Asset management professionals are likely to see incentive pay for 2019 remain flat or drop slightly, even after a much stronger year for financial markets, recruitment and compensation sources say.
As such, employees may need to temper their pay expectations, as money managers look for other ways to incentivize and retain staff, such as providing career-enhancing job opportunities.
Managers are currently "loath to add in fixed costs, and I don't see that changing," said Alan Johnson, managing director of Johnson Associates Inc., New York. And given industry headwinds such as fee pressures, he doesn't believe managers would try to make up for a dearth of big bonuses by increasing salaries or other entitlements for staff.
"As the industry continues (in this direction), it will make some people uncomfortable because pay isn't as predictable as it once was," he said.
Since 2015, year-end incentives for asset management professionals in traditional equities and fixed income have wavered, drifting down in 2016, then increasing in 2017 and 2018. Johnson Associates predicts year-end bonuses for 2019 will be flat to down 5%.
In comparison, 2019 bonuses for private equity and hedge fund professionals are expected to be flat to up 5% over last year, Johnson Associates predicts.
Katie Vande Water, a partner in executive search and advisory firm Wilton & Bain's corporate practice focused on asset management, also expects bonus pay to be flat to down for asset management professionals in both sales and investment roles.
"It was a great year in the markets, but does that translate to revenues to the firm?" Ms. Vande Water said, noting that improved markets don't necessarily push pay in the same direction. Firms' revenues have taken a hit as a result of lowered fees, she added.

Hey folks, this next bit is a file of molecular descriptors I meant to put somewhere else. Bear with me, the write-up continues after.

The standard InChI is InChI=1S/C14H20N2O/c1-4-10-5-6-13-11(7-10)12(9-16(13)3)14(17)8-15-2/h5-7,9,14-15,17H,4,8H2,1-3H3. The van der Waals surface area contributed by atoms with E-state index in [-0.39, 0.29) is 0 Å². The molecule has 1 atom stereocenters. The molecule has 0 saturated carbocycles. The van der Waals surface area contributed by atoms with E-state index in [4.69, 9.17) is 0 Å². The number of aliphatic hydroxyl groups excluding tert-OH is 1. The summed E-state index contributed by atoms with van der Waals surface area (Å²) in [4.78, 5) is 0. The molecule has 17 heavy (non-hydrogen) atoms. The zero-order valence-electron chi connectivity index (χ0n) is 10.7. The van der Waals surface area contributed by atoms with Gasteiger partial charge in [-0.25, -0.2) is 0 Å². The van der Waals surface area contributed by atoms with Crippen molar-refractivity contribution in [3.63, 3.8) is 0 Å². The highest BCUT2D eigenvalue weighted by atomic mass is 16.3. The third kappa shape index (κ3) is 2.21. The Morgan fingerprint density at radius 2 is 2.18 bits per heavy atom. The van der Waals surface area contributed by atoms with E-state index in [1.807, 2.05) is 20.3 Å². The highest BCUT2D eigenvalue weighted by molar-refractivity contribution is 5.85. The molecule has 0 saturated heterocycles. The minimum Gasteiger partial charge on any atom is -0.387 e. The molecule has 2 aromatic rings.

In 2019, the S&P 500 soared 31.5%, while the Bloomberg Barclays U.S. Aggregate Bond index delivered 8.7%. In 2018, the S&P 500 was down 4.4% in 2018 while the Bloomberg index was up 0.01%.
Ms. Vande Water has additionally seen larger firms moving away from giving investment professionals a share of revenues from products they manage in favor of a base salary and bonus package. For institutional sales professionals at larger firms, many also have moved away from incentive plans with commissions to a base and bonus structure, she added.
But for investment professionals at smaller firms, revenue-sharing is often still used "because they are needed to attract people who are in build mode," she said.
A combination of factors, including pay, are resulting in more professionals being open to new opportunities from competitors, Ms. Vande Water said. Factors include the fact that pay has not increased for some professionals, the change in compensation structure for sales and investment staff, and a shift in mindset among talent.
"Part of it is cultural. People really want to work in a place where they feel valued and it's a nice place to work. I also think there's a lot of folks at a larger firm that think it could be fun to work in a more entrepreneurial environment" whether that be a startup or smaller firm, she said.
"I think people are willing to make moves. And frankly, firms are still quietly cutting (jobs). It's not big-headline layoffs, but they are cutting."
The heightened potential for talent to be lured away is a slight change from past years particularly for investment professionals, who typically would be less likely to move due to the impact it can have on clients or the firm's business, Ms. Vande Water added.